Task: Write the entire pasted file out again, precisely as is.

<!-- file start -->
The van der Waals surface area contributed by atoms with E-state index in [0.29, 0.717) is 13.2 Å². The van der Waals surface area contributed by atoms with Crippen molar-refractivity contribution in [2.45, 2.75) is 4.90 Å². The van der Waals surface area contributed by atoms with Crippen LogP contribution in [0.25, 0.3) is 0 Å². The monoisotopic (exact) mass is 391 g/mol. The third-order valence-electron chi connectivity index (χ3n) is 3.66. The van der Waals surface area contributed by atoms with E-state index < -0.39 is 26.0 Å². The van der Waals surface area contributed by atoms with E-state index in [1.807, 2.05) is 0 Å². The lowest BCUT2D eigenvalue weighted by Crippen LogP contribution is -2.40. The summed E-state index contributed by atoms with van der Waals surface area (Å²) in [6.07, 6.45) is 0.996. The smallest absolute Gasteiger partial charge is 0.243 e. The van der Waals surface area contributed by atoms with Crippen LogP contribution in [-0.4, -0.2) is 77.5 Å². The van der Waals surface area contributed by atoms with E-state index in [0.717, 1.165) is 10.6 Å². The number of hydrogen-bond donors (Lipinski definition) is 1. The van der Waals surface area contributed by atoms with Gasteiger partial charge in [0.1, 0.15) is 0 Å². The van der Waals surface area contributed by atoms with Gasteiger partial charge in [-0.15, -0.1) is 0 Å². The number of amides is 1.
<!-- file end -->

The van der Waals surface area contributed by atoms with E-state index in [0.29, 0.717) is 13.2 Å². The van der Waals surface area contributed by atoms with Crippen molar-refractivity contribution in [2.45, 2.75) is 4.90 Å². The van der Waals surface area contributed by atoms with Crippen LogP contribution in [0.25, 0.3) is 0 Å². The monoisotopic (exact) mass is 391 g/mol. The third-order valence-electron chi connectivity index (χ3n) is 3.66. The van der Waals surface area contributed by atoms with E-state index < -0.39 is 26.0 Å². The van der Waals surface area contributed by atoms with E-state index in [1.807, 2.05) is 0 Å². The lowest BCUT2D eigenvalue weighted by Crippen LogP contribution is -2.40. The summed E-state index contributed by atoms with van der Waals surface area (Å²) in [6.07, 6.45) is 0.996. The smallest absolute Gasteiger partial charge is 0.243 e. The van der Waals surface area contributed by atoms with Crippen LogP contribution in [-0.4, -0.2) is 77.5 Å². The van der Waals surface area contributed by atoms with E-state index in [0.717, 1.165) is 10.6 Å². The number of hydrogen-bond donors (Lipinski definition) is 1. The van der Waals surface area contributed by atoms with Gasteiger partial charge in [0.1, 0.15) is 0 Å². The van der Waals surface area contributed by atoms with Gasteiger partial charge in [-0.15, -0.1) is 0 Å². The number of amides is 1.